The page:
Saturday, 28 June 2014

A May Bride - book review

Starting to catch up on book reviews. Phew. Takes a while.

A May Bride by Meg Moseley is another light romance in the series 'A Year of Weddings'.  Fun, as Ellie (Ellison) Martin meets the man of her dreams, Gray Whitby, embarks on a whirlwind romance and becomes engaged - quite quickly, it seems to me, as this happens before we have even reached halfway through the  book.

But all is not plain sailing. Throw in some doubts and divided loyalties, as Ellie seeks to placate her controlling mother and keep her younger sister, Alexa, happy. Alexa's wedding looms, but then, when her mother discovers that Alexa and her fiance have put 'bed before the wed', her mother refuses to pay for the wedding and all the plans are thrown in turmoil. Ellie, who has saved for her wedding since she left high school, generously gives her wedding fund to Alexa: without asking Gray first.

He is, understandably, upset that she has made such a major decision - which impacts hugely on their own wedding plans - without asking him. So the road to a happy ever after ending becomes rocky and uneven.

There are quirky details in the book. Ellie meets Gray when he is guest at a 'guerrilla wedding'.  Ellie, a country girl who lives in the city of Atlanta, is secretly 'guerrilla gardening' in a churchyard, pulling up weeds and enjoying the peace when a wedding party arrives. Avoiding fees, the couple are married, unbeknownst to the resident minister, in the churchyard. Gray notices Elllie hiding in the bushes Boy meets Girl.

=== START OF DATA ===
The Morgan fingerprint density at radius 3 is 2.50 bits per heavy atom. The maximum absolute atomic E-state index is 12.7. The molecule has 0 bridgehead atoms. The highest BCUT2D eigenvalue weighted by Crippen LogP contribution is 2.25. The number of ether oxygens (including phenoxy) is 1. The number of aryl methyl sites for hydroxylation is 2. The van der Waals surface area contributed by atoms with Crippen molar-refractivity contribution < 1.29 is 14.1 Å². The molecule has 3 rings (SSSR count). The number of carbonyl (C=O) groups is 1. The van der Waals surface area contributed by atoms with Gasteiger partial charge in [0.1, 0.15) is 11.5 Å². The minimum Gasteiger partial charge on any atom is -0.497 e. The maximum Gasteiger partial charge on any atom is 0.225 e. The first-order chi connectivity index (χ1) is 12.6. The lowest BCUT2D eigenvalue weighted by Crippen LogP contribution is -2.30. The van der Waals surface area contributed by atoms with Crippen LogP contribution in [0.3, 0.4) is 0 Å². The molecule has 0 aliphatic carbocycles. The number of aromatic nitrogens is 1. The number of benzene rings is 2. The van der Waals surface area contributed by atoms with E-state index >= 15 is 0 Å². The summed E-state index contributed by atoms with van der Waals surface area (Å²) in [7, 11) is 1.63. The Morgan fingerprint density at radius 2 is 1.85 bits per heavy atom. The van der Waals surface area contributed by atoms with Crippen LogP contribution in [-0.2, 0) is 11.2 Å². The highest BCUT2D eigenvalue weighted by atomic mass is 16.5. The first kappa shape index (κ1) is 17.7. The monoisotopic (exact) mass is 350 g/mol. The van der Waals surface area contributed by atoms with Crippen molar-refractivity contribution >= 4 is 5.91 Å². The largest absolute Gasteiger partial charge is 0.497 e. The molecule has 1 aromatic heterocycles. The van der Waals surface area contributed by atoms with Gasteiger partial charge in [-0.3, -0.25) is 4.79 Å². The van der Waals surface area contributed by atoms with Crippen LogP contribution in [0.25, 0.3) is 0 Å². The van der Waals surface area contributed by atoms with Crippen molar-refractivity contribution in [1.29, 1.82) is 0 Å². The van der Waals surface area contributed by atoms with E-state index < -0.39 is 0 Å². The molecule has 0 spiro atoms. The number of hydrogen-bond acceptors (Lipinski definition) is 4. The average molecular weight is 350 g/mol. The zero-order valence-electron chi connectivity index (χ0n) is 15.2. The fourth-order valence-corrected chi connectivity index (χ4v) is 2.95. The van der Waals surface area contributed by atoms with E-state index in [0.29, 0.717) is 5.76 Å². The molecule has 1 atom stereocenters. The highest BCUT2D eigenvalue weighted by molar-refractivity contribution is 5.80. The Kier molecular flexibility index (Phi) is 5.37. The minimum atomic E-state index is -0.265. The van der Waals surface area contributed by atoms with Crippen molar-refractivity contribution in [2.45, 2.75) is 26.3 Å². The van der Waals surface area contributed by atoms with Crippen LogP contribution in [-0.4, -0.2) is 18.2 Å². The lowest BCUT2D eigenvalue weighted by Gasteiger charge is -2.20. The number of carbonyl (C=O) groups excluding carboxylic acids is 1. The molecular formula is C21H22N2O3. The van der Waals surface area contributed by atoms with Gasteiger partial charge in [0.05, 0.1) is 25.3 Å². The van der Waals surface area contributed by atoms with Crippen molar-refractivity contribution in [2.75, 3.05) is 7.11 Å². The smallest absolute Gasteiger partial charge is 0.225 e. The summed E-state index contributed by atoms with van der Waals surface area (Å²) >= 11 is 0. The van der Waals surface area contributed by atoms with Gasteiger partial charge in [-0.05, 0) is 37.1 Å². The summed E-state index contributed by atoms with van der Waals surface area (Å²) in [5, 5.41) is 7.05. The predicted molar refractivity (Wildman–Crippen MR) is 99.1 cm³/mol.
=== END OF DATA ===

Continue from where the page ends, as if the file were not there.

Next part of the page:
Ellie's relationship with her mother is one which many girls - particularly eldest daughters - will recognise. Feeling an undue sense of responsibility to keep her single mother happy, Ellie does not always put her relationship with Gray first, causing tension between the couple.  Ellie is also at risk of jeopardising her own happiness while also sacrificing her future plans to her self-centred younger sister.

All works out well in the end: Ellie is married, her mother makes compromises and the story ends with hope for the future. Not just the young married couples, but also for the older generation as Ellie's mom is brought to a different realisation about her daughters' lives.

An interesting, albeit very light, read. My thanks to BookLook Bloggers and Zondervan for providing me with a complimentary copy of this book: I am enjoying this 'Year of Weddings' series and am looking forward to the next one.

I review for BookLook Bloggers

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